Providing exceptional customer service in your bank or credit union is important, helping to attract and retain customers in a competitive landscape. As technology becomes more robust and customer-buying habits shift, banks and credit unions must constantly be looking for areas of innovation and ways to meet the demands of a 21st-century customer.
If you work in a bank or credit union and are looking for ways to improve your customer service, here are 8 proven methods:
1. Empower Your Employees
Your customer service employees are your frontline. As such, they need to have the right resources to provide exceptional customer service. But many times they don’t. Far too many banks and credit unions are falling behind when it comes to providing their employees the tools they need to most effectively do their job. The result? Not only does customer service quality suffer, but employee morale as well.
Inefficient and disorganized knowledge base solutions result in confusion for your frontline staff. They can’t find the information they need which impacts their confidence and the confidence of customers. In order to change this, banks and credit unions need to ensure that every employee has:
- Accurate, up-to-date and consistent information
- Immediate answers to their questions
- An easy way to search for information
All too often the critical information employees need to effectively answer customer questions is buried in long policy documentation or only available by asking the “key go-to people” i.e. lending and managers. In a recent SilverCloud poll, a majority of banks and credit unions reported that 30% or more of key “go-to” staffs daily time is spent supporting frontline staff questions. This inefficient system leaves customers waiting on hold and employees scrambling for information.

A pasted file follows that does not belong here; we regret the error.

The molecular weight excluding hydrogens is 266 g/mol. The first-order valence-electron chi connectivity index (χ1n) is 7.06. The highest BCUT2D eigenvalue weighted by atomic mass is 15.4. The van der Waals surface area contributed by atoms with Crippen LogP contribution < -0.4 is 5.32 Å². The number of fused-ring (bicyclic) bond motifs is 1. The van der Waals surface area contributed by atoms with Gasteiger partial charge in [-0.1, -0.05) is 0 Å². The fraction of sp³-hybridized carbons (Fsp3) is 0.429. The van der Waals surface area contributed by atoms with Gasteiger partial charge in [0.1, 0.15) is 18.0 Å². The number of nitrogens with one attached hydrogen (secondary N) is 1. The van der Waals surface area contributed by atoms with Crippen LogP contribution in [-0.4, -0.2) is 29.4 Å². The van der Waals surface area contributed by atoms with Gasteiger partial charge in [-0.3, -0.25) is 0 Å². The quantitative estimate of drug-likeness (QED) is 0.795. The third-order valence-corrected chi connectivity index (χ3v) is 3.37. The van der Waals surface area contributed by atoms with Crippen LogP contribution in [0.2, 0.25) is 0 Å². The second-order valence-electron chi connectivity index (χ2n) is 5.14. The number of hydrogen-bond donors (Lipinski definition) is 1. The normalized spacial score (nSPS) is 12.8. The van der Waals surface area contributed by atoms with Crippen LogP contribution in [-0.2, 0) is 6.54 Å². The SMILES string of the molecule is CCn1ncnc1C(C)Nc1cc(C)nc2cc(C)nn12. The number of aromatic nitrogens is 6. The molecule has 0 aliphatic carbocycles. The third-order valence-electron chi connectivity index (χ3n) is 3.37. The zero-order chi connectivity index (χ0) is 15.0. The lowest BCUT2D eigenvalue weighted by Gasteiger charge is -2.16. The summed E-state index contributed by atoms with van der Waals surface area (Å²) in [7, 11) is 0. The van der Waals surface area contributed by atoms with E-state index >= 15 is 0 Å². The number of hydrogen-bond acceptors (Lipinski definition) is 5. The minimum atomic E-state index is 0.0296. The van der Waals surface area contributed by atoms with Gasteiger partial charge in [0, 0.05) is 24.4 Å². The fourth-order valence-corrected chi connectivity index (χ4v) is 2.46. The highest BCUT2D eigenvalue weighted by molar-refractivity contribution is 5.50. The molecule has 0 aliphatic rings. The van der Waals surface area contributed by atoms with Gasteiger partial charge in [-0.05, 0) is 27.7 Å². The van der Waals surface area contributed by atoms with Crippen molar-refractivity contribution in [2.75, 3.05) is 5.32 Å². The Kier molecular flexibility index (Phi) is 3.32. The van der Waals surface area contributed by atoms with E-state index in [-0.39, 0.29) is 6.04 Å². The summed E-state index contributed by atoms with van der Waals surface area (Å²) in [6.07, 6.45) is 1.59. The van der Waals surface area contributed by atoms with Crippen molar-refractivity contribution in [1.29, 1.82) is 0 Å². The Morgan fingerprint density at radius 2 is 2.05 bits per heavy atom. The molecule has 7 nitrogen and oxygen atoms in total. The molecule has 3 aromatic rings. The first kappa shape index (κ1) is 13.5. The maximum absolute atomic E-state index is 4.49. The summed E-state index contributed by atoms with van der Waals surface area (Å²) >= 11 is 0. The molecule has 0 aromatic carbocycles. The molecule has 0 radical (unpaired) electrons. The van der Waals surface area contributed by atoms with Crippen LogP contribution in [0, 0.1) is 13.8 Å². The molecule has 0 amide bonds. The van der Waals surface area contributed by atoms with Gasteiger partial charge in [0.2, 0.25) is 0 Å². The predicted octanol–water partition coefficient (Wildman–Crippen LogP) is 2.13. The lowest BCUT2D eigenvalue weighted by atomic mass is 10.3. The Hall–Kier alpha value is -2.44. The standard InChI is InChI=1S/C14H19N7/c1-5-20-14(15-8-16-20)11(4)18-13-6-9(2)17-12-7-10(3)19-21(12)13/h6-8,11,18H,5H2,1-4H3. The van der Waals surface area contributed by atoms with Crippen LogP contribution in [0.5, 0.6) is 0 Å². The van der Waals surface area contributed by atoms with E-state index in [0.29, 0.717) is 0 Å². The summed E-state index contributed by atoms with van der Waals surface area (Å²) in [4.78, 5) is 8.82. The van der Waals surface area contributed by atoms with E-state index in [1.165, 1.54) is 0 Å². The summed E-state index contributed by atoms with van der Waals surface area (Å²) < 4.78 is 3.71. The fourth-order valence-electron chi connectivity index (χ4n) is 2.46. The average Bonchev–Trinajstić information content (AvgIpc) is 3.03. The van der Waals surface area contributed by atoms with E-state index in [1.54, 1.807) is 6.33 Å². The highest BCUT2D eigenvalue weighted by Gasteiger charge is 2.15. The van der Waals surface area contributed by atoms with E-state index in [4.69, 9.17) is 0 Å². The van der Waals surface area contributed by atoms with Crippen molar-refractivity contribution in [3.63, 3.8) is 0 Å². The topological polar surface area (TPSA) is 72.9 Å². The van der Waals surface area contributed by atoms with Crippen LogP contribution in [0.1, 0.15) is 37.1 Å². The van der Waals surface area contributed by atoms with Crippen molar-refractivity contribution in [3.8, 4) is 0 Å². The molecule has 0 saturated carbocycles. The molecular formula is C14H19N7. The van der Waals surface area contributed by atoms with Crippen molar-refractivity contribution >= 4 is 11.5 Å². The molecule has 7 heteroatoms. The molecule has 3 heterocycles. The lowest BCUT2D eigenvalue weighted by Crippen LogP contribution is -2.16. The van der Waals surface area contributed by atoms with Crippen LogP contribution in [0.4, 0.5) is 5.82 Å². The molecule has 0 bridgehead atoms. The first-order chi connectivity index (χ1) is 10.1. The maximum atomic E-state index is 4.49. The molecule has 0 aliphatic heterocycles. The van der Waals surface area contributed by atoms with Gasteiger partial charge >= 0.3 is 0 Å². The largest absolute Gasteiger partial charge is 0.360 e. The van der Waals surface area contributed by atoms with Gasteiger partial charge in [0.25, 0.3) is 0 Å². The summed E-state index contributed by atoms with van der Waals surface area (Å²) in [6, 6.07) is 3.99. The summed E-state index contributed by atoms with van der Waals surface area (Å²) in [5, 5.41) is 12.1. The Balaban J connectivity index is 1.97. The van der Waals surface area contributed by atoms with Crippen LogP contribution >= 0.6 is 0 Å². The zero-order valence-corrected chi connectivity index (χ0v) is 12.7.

Empowering employees with fast access to information and streamlined processes is the first step to improving employee productivity and employee satisfaction.
2. Allow Consumers to Self-Service
Today’s consumers are increasingly more and more self-reliant. We’ve been conditioned by digital services like Netflix, Amazon, and Google to find what we want, whenever we want – so much so that we yearn for and expect it. Be it searching for a product or service, or changing the settings on our own account or service plan – the ability to do-it-ourselves is not only convenient and efficient, it’s empowering.
Yet, most banks and credit unions digital properties don’t provide great self-service support or how-to answers. Instead, consumers are shuttled down a path to call, head into a branch, or worse yet – give up on what it is they are trying to do or find.
In addition to product information and the ability to execute transactions, consumers want easy access to support related questions, like what is my routing number or how do I transfer money. Providing self-service support content across bank and credit union web, mobile, and online banking platforms improves consumer satisfaction levels, improves customer retention, and increase conversion – particularly when customer service departments are offline.
Why banks and credit unions need self-service support content across their digital platforms:
- 83% of SilverCloud customers report that the second most common reason consumers go to a banking web site or mobile app is to find a support phone number.
- 54% of all support inquiries come in on nights and weekends. Having a self-service support center ensures these off-hour inquiries don’t become missed opportunities.
- A self-service approach increases engagement, enhances the consumer experience, and reduces support calls.
The good news is most bank and credit unions already harness most of the support answers consumers seek. Building an excellent Digital Support Center to deliver those answers for web and mobile sites is very much within reach. Learn how BankMobile leveraged SilverCloud to improve customer experience across their digital platforms.
3. Stay Consistent Across All Touch Points
According to an Ernst & Young Consumer Banking Survey, omni-channel experience was listed as one of the key areas for improvement among banks. The survey stated, “To stay competitive, banks and credit unions need to continue building out channel capabilities to provide 24/7 real-time access to banking, seamlessly, across channels.”